Although full rankings are not published in US News, faculty members still end up knowing where their department stands compared to their peer group, so an option would be to enlist the help of professors - specifically, those who will write recommendation letters - in the student's department to refine a list of possible schools. The emphasis is on refine: you don't want your professors to do all the work for you. If you haven't done any research on your side, they might just mumble the first name that goes through their mind and leave it at that - not optimal.

So here is my most important piece of advice. I would highly recommend that undergraduate students interested in graduate programs download the free Excel file posted on the National Academies Press website; this file provides data on "more than 5,000 doctoral programs at 212 universities, cover such characteristics as faculty publications, grants, and awards; student GRE scores, financial support, and employment outcomes; and program size, time to degree, and faculty composition. Measures of faculty and student diversity are also included." (Registration is required, but information to provide is minimal.)

Because the data was collected in 2005-2006, it might no longer be accurate and therefore should be used cautiously to generate departmental rankings, but represents a fine starting point to compile a list of potential PhD programs. The file is quite large (35MB), but incorporates macros that lets the user only see the data he cares about, such as Engineering -> Operations Research, Systems Engineering and Industrial Engineering. This dramatically narrows down the list of programs. Then the file can be ranked according to just about any criterion used in the analysis.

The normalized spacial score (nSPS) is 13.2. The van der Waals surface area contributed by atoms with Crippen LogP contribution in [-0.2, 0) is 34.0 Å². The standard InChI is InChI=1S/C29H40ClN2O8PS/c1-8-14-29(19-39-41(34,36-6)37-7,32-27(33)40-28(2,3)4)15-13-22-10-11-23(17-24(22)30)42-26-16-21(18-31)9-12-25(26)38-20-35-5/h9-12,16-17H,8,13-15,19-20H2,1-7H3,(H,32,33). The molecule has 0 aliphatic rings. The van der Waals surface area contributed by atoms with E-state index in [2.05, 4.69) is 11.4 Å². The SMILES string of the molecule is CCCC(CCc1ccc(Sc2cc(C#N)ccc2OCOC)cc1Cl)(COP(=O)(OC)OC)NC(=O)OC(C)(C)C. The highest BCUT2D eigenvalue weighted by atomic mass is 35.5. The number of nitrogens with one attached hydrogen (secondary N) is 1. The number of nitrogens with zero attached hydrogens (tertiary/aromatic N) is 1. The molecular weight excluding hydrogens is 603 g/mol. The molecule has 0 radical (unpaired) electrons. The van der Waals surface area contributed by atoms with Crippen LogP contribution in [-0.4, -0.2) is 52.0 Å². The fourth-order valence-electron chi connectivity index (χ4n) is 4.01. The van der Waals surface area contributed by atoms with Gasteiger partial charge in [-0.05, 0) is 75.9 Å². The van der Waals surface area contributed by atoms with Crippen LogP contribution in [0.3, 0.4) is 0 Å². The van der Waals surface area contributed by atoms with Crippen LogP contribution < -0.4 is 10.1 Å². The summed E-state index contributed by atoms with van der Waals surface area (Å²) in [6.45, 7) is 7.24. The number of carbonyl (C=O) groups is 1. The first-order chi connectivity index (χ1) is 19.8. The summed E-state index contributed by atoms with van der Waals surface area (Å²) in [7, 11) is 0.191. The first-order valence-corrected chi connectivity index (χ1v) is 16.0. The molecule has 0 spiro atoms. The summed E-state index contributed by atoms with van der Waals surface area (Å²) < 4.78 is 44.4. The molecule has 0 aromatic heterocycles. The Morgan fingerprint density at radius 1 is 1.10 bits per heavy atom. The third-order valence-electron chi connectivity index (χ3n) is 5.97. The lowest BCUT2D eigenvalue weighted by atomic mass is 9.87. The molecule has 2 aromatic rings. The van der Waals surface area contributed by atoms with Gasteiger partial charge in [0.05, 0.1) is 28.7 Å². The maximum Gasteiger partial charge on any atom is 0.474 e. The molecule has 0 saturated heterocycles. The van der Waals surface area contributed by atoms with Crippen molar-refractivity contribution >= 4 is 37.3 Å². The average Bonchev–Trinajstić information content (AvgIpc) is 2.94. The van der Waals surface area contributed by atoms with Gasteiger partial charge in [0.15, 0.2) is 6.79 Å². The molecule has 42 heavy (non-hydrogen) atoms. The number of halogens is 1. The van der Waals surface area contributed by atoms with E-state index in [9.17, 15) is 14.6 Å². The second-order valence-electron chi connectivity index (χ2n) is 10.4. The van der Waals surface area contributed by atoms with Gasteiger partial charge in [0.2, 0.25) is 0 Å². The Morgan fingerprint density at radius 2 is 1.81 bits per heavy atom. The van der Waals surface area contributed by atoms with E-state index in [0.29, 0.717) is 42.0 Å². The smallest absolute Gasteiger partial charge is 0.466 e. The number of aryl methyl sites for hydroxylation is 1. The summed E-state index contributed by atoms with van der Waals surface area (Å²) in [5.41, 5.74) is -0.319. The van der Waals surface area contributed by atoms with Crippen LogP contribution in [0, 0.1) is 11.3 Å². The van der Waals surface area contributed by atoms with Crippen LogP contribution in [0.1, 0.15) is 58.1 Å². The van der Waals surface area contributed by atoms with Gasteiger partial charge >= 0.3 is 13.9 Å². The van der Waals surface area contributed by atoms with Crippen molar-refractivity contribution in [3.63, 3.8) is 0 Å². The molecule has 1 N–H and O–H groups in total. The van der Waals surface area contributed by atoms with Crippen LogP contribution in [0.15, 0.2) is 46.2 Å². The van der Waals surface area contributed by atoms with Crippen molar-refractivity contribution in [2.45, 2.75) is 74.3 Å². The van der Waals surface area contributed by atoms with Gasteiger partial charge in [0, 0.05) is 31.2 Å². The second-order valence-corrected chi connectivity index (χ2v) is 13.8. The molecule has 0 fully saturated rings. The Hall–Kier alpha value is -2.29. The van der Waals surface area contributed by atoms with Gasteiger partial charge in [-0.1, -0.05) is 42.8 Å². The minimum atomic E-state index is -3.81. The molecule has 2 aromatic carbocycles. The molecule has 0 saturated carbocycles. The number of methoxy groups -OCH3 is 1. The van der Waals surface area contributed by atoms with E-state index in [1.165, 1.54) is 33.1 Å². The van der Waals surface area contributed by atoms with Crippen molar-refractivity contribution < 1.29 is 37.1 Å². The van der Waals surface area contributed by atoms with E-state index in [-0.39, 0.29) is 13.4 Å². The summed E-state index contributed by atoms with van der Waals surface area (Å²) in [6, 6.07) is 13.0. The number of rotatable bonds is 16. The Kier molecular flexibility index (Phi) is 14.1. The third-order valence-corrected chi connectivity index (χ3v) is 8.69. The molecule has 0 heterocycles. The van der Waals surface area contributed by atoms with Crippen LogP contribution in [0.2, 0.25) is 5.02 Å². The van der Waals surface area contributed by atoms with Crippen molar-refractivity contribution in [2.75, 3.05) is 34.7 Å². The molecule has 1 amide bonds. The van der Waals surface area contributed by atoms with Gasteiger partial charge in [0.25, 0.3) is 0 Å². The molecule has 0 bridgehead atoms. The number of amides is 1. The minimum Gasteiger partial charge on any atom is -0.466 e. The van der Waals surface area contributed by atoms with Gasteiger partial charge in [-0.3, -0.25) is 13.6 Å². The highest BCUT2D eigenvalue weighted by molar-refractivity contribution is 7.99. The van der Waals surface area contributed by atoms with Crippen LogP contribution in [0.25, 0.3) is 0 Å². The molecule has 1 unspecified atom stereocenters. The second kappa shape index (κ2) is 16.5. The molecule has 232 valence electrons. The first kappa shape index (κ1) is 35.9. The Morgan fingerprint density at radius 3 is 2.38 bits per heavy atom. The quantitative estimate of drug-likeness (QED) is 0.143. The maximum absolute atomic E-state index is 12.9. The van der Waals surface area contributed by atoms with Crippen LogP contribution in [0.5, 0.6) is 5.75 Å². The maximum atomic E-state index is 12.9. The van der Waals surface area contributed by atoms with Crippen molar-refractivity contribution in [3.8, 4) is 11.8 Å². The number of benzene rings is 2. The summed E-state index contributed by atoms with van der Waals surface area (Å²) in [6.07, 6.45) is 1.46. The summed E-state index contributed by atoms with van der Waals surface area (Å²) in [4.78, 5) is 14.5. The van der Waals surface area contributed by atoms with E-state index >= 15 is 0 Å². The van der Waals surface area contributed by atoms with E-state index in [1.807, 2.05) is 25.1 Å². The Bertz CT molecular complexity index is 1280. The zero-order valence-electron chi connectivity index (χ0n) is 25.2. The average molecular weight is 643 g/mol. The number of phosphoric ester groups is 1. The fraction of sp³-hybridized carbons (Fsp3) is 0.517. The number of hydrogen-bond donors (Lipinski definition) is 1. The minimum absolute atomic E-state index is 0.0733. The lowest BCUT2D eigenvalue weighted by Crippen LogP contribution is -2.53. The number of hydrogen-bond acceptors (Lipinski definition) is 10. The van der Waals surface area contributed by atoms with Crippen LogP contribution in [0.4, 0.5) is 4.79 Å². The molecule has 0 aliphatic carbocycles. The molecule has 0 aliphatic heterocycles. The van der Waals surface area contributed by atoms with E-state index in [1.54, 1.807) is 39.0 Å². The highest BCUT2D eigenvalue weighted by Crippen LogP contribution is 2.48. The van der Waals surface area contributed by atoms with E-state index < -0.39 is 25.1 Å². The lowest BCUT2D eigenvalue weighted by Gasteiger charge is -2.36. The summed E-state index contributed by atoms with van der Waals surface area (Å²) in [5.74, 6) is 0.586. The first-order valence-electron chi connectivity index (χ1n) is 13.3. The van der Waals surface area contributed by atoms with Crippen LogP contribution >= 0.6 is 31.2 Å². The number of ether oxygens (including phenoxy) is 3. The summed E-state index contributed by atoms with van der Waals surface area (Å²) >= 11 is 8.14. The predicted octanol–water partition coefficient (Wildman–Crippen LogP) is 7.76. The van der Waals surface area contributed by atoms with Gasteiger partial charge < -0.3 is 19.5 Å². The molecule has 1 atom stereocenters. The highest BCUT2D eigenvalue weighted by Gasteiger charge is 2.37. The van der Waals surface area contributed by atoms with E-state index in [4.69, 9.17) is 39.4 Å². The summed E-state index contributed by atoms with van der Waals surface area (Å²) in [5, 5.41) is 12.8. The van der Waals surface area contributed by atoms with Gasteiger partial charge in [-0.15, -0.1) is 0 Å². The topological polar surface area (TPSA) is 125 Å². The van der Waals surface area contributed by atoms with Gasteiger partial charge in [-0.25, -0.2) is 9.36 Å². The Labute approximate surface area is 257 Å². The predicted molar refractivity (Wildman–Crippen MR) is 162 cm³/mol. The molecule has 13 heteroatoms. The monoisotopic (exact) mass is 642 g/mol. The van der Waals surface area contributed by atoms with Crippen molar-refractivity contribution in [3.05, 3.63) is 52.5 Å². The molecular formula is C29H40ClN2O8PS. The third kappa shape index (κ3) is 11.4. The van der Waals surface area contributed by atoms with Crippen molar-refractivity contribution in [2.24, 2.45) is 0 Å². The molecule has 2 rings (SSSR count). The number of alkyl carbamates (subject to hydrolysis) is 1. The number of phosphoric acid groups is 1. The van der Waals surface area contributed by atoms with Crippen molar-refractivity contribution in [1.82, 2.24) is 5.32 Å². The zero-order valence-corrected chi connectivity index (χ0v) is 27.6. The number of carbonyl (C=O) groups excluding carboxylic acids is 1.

The methodology provides a range of rankings (obtained by computing 5th and 95th percentiles) using two different methodologies, called R (for regression) and S (for survey), which differ in the way they weigh metrics such as program size, i.e., average number of PhDs granted over the past five years. The idea of range helps emphasize the difficulty of computing a precise rank to rate a given program, while the spreadsheet provides a trove of information for prospective graduate students, such as median time to degree and percentage of students who complete their degree in six years or less.

Once undergraduate students have compiled a list of possible schools using this information, they should also ask where students from their department have gone when they have enrolled to graduate school. This is good to know because it means the admissions committee at those universities knows the students' department and values the training they receive; unfortunately, some universities send few of their students to graduate school so there might not be a lot of data points.